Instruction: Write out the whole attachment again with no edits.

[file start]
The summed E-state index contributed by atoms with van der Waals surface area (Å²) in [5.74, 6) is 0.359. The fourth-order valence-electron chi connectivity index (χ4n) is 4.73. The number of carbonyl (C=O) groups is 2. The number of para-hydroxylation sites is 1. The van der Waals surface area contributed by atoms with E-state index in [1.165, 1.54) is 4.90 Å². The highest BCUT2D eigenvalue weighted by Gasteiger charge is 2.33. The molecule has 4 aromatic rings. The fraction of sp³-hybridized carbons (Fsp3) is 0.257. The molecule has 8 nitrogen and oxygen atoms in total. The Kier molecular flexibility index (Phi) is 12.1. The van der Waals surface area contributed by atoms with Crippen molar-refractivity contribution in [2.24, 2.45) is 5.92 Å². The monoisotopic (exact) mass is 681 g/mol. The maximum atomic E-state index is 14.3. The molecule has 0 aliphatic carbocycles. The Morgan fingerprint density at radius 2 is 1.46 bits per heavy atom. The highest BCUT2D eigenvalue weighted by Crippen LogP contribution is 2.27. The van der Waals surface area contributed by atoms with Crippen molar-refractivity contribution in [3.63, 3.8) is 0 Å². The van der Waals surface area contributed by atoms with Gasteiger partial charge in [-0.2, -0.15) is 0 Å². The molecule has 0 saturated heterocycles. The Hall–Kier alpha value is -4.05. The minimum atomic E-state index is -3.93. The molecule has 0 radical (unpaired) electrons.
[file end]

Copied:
The summed E-state index contributed by atoms with van der Waals surface area (Å²) in [5.74, 6) is 0.359. The fourth-order valence-electron chi connectivity index (χ4n) is 4.73. The number of carbonyl (C=O) groups is 2. The number of para-hydroxylation sites is 1. The van der Waals surface area contributed by atoms with E-state index in [1.165, 1.54) is 4.90 Å². The highest BCUT2D eigenvalue weighted by Gasteiger charge is 2.33. The molecule has 4 aromatic rings. The fraction of sp³-hybridized carbons (Fsp3) is 0.257. The molecule has 8 nitrogen and oxygen atoms in total. The Kier molecular flexibility index (Phi) is 12.1. The van der Waals surface area contributed by atoms with Crippen molar-refractivity contribution in [2.24, 2.45) is 5.92 Å². The monoisotopic (exact) mass is 681 g/mol. The maximum atomic E-state index is 14.3. The molecule has 0 aliphatic carbocycles. The Morgan fingerprint density at radius 2 is 1.46 bits per heavy atom. The highest BCUT2D eigenvalue weighted by Crippen LogP contribution is 2.27. The van der Waals surface area contributed by atoms with Crippen molar-refractivity contribution in [3.63, 3.8) is 0 Å². The van der Waals surface area contributed by atoms with Gasteiger partial charge in [-0.2, -0.15) is 0 Å². The molecule has 0 saturated heterocycles. The Hall–Kier alpha value is -4.05. The minimum atomic E-state index is -3.93. The molecule has 0 radical (unpaired) electrons.